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from Morecambe & Wise: Their Story by Harwood Poehl

The cast was further bolstered by an ingenious method of peppering proceedings with a-list stars (uncredited in Radio Times to preserve the element of surprise) instantly recognisable to international audiences; at the behest of Bill Cotton himself and with the cooperation of his production team led by John Fisher, Michael Parkinson's eponymous chat show would play a key role in proceedings by providing the services of its guests; thus, blink-and-you'll-miss-them sightings of Peter Cook and Dudley Moore, Sammy Davis Jr, Barry Manilow, Sir Ralph Richardson, Rod Steiger and Shelley Winters were secured. Sadly, the tight recording schedule of these elements (all in the autumn of that year) did not allow for M&W to appear on-screen with these guests, aside from one exception: a delightful interaction with stage and screen veteran Stanley Holloway.

Finally, Eric and Ernie revealed their biggest surprise. As they continued their tour of TVC, the boys stop at Mike Yarwood's dressing room. "I like Mike Yarwood", says Ernie. "His Cagney's not as good as mine, but he's still very good." "He's rubbish.", replies Eric. "I saw him trying to do the Prime Minister the other day. He was nothing like him. Could have been anybody."

Ernie knocks on the door. "Mr Yarwood, can you help us, please?" The door opens to reveal the real Jim Callaghan. "Sorry, lads, I'm busy. I'm in the middle of makeup", says the Prime Minister. The door closes. "I suppose he's not bad," says Eric. "He did sound a bit like Cagney there."

Callaghan's guest appearance might have had more far reaching effects than on just the careers of Morecambe and Wise. Callaghan later implied that between takes conversation, in which the usually Conservative Morecambe and Wise expressed misgivings about the suitability of Margaret Thatcher, persuaded the Prime Minister to set an October date for the general election which Labour won with a small but comfortable majority. The makers of the film certainly anticipated the possibility of Callaghan going to the country as there exists an alternate take of Eric decrying Yarwood's impersonation of "Jim Whatisname" rather than "the Prime Minister".

The story concluded with the revelation of Reginald Bosanquet as the hairpiece bandit; the ITN newscaster and well-known toupee owner was friends with Eric through The Lord's Taverners cricket charity and enjoyed his brief turn as pantomime villain. (A novel substitution was devised for the American market, see below)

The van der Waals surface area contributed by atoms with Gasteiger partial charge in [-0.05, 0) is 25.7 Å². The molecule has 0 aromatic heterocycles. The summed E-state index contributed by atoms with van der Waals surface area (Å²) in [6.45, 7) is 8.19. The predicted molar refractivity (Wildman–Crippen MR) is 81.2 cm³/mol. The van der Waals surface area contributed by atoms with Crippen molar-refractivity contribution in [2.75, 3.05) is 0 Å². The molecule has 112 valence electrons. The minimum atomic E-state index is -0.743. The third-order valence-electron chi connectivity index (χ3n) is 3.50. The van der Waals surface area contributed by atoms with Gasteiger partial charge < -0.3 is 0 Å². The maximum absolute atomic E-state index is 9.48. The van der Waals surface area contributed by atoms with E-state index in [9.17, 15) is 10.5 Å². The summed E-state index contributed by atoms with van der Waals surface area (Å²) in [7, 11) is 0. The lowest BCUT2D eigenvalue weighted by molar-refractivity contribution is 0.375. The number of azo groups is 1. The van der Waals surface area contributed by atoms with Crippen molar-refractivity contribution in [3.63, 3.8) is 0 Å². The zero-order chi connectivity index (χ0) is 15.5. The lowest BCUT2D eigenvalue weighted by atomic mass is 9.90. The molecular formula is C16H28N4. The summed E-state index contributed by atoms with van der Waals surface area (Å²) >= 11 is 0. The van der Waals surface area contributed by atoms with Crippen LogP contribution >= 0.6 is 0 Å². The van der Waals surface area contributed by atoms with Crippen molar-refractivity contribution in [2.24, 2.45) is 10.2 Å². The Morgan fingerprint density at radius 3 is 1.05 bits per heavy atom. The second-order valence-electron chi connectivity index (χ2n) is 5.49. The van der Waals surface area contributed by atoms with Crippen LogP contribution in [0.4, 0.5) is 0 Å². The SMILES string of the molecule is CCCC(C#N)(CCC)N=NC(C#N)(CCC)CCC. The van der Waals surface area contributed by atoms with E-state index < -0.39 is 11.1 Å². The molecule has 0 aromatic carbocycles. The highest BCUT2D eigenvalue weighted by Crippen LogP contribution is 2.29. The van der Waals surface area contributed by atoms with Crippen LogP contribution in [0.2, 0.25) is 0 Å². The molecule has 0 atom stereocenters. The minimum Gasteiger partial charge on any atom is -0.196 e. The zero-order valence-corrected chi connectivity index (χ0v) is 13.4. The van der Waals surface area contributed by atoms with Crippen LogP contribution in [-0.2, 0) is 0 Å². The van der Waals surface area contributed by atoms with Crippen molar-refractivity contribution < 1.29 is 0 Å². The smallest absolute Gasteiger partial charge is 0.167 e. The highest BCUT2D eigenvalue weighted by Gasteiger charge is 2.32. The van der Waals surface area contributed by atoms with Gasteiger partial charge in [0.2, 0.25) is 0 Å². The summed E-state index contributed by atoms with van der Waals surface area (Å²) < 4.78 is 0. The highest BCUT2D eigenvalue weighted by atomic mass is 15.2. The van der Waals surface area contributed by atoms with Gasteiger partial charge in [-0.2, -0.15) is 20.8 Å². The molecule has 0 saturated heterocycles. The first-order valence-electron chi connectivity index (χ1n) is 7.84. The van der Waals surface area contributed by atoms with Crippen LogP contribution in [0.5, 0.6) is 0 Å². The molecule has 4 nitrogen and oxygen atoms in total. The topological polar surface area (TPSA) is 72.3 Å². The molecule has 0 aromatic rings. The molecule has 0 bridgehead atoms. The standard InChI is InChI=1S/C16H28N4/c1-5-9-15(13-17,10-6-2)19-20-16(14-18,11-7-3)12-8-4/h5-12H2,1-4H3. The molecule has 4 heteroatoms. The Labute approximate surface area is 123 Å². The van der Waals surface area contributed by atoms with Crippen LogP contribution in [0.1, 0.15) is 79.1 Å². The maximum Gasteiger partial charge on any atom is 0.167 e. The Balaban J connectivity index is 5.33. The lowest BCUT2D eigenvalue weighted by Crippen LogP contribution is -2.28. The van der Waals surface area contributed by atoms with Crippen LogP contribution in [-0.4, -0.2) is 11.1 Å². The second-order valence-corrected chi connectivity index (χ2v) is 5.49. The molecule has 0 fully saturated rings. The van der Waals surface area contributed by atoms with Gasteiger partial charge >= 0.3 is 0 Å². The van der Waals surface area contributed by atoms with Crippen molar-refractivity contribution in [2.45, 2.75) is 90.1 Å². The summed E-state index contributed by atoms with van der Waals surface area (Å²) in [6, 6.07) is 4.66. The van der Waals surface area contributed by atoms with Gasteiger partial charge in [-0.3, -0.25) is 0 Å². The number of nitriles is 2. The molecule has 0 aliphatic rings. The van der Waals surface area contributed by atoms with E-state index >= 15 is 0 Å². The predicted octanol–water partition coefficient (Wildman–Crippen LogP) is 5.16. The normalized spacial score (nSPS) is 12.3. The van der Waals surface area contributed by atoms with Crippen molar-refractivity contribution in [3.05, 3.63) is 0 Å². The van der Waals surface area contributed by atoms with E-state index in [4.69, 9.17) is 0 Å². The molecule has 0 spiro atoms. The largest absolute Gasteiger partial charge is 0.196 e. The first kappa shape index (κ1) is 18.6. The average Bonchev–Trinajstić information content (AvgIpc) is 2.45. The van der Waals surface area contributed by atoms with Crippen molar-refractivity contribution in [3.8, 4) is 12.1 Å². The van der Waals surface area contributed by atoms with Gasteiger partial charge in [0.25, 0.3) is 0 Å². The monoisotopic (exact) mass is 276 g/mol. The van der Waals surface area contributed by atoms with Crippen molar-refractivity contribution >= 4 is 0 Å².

The broadcast, at 8.45pm on Christmas night, delighted audiences; whilst the rating of 22.6m failed to top the charts – that honour going to the premiere of The Sound of Music earlier in the day with 26.5m viewers – the BBC's audience appreciation index registered a superb figure of 91. In response, ITV effectively waved the white flag, offering a heavily-edited TV version of the cut price Bond-style action film No.1 of the Secret Service.

Despite the film's success, Eric's subsequent health problems would prevent any attempt at a sequel, such was the arduous recording schedule associated with a feature-length production.

Throughout 1979, with Eric unavailable for most of the year, Ernie frequently travelled to the States to assist with the BBC and Time-Life's attempts to syndicate The Morecambe and Wise Show to local TV stations throughout America; as part of the promotional drive, he appeared on various CBS affiliate local talk shows over the summer. Meanwhile, Crown debuted on PBS stations in November 1979; this version was re-edited for transmission in a seventy-five minute slot; most of the content which didn't make the USA cut featured the cameos from BBC talent.

For the conclusion of the plot, Bosanquet's appearance was substituted by the elder statesman of American comedy, George Burns; the entertainer was enjoying a renaissance in popularity following his appearance opposite Walter Matthau in The Sunshine Boys; ironically, Burns had famously appeared in the film both with and without his hairpiece, thus his presence in Crown suited the plot perfectly. Burns' scenes were filmed in July 1979 on the New York set of his film Going in Style; as with the Parkinson cameos, M&W did not appear on-screen with Burns, careful editing being deployed to disguise this fact.